Veeam Data Lab – Part Two

In my previous article on the Veeam Data Lab I highlighted why you would utilise this functionality with a couple of real world examples.  In the next few posts I intend to show how you would accomplish this.

The first step in any Data Lab deployment, or the automated testing for backup (SureBackup) and replication (SureReplica), should always be the requirements gathering phase.  This phase is critical for the Data Lab as it identifies what you want to test, and the VMs required.  Once the VM or group of VMs to be utilised in the Data Lab have been identified it becomes quite easy to map out any dependancies on other VMs, as well as networking dependancies.

Let’s look at a fairly simple setup for a SharePoint environment.  The SharePoint environment to be tested is made up of:

  1. A WEB server (;
  2. An APP server (; and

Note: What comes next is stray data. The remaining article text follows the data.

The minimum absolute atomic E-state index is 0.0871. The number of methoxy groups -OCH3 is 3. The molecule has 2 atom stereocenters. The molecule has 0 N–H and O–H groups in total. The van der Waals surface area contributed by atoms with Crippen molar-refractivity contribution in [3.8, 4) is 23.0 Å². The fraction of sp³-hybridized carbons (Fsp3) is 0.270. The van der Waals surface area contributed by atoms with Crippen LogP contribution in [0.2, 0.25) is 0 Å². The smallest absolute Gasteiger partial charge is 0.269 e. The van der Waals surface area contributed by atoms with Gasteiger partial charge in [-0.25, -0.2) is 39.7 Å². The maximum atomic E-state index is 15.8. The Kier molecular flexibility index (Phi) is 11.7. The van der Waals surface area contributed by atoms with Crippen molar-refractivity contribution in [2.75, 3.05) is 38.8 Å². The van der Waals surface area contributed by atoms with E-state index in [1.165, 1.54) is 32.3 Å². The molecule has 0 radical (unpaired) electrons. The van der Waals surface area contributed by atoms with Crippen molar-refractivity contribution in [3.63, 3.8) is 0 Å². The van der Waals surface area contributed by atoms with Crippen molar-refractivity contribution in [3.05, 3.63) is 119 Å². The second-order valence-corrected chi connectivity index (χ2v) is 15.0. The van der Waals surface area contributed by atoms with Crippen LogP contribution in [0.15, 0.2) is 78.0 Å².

3. A SQL server (

They have dependancies on DNS, and Active Directory, both provided by a Domain Controller.

  1. DC (

All servers have been configured with static IP addresses, with the SharePoint servers inside of one subnet, and the DC in another.

For testing purposes a single static IP address within the Production environment that can provide access to the WEB server is configured sufficient.

In our example the two networks in the Production environment to be emulated are on VLAN 302 (SharePoint) and on VLAN 303 (DC), and the user network is on VLAN 301, and all gateway servers are x.x.x.254.

The emulated environment inside the Data Lab will be:

  1. WEB on VLAN 3302
  2. APP on VLAN 3302
  3. SQL on VLAN 3302
  4. DC on VLAN 3303
  5. WEB access IP on VLAN 301

This means that the emulated environment and the real servers will have the same IP addresses, and this is key as SharePoint servers will be looking for connectivity between each other and the DC on these IP addresses through DNS lookups.  To achieve this the Data Lab will deploy a virtual Proxy Appliance to provide network address translation on virtual NICs.

Production diagram

Data Lab diagram

Now that we have a basic design it can be applied to the environment as shown in Part Three.

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